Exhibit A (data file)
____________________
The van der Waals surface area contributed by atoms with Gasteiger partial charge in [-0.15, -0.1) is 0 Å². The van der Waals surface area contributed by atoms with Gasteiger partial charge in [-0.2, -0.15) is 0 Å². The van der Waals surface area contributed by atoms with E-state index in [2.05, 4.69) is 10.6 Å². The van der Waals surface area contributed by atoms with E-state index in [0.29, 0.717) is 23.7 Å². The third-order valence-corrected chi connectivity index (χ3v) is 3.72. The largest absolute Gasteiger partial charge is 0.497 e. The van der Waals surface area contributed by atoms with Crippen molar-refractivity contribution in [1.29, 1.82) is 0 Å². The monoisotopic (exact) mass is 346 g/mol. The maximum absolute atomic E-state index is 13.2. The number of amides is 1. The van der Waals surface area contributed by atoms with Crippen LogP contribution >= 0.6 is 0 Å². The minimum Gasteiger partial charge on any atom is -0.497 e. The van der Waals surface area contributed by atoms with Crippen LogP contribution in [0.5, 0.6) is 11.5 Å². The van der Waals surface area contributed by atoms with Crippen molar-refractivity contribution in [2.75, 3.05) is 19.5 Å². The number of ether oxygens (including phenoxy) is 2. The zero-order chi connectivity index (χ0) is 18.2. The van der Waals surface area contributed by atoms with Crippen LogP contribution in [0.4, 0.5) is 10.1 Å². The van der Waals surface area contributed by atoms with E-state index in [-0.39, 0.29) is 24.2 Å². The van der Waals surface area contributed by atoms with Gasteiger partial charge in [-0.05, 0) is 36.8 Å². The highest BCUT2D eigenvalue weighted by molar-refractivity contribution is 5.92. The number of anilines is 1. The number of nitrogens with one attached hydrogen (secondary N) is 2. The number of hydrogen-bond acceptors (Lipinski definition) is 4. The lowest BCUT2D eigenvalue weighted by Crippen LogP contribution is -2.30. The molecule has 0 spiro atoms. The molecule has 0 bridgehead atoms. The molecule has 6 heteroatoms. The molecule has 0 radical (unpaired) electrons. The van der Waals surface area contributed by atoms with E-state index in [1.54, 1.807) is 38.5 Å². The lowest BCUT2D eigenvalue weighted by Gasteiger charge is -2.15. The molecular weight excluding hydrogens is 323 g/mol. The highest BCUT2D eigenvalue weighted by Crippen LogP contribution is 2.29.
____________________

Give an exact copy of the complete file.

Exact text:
The van der Waals surface area contributed by atoms with Gasteiger partial charge in [-0.15, -0.1) is 0 Å². The van der Waals surface area contributed by atoms with Gasteiger partial charge in [-0.2, -0.15) is 0 Å². The van der Waals surface area contributed by atoms with E-state index in [2.05, 4.69) is 10.6 Å². The van der Waals surface area contributed by atoms with E-state index in [0.29, 0.717) is 23.7 Å². The third-order valence-corrected chi connectivity index (χ3v) is 3.72. The largest absolute Gasteiger partial charge is 0.497 e. The van der Waals surface area contributed by atoms with Crippen molar-refractivity contribution in [1.29, 1.82) is 0 Å². The monoisotopic (exact) mass is 346 g/mol. The maximum absolute atomic E-state index is 13.2. The number of amides is 1. The van der Waals surface area contributed by atoms with Crippen LogP contribution >= 0.6 is 0 Å². The minimum Gasteiger partial charge on any atom is -0.497 e. The van der Waals surface area contributed by atoms with Crippen LogP contribution in [0.5, 0.6) is 11.5 Å². The van der Waals surface area contributed by atoms with Crippen molar-refractivity contribution in [2.75, 3.05) is 19.5 Å². The number of ether oxygens (including phenoxy) is 2. The zero-order chi connectivity index (χ0) is 18.2. The van der Waals surface area contributed by atoms with Crippen LogP contribution in [0.4, 0.5) is 10.1 Å². The van der Waals surface area contributed by atoms with E-state index in [-0.39, 0.29) is 24.2 Å². The van der Waals surface area contributed by atoms with Gasteiger partial charge in [-0.05, 0) is 36.8 Å². The highest BCUT2D eigenvalue weighted by molar-refractivity contribution is 5.92. The number of anilines is 1. The number of nitrogens with one attached hydrogen (secondary N) is 2. The number of hydrogen-bond acceptors (Lipinski definition) is 4. The lowest BCUT2D eigenvalue weighted by Crippen LogP contribution is -2.30. The molecule has 0 spiro atoms. The molecule has 0 bridgehead atoms. The molecule has 6 heteroatoms. The molecule has 0 radical (unpaired) electrons. The van der Waals surface area contributed by atoms with E-state index in [1.54, 1.807) is 38.5 Å². The lowest BCUT2D eigenvalue weighted by Gasteiger charge is -2.15. The molecular weight excluding hydrogens is 323 g/mol. The highest BCUT2D eigenvalue weighted by Crippen LogP contribution is 2.29.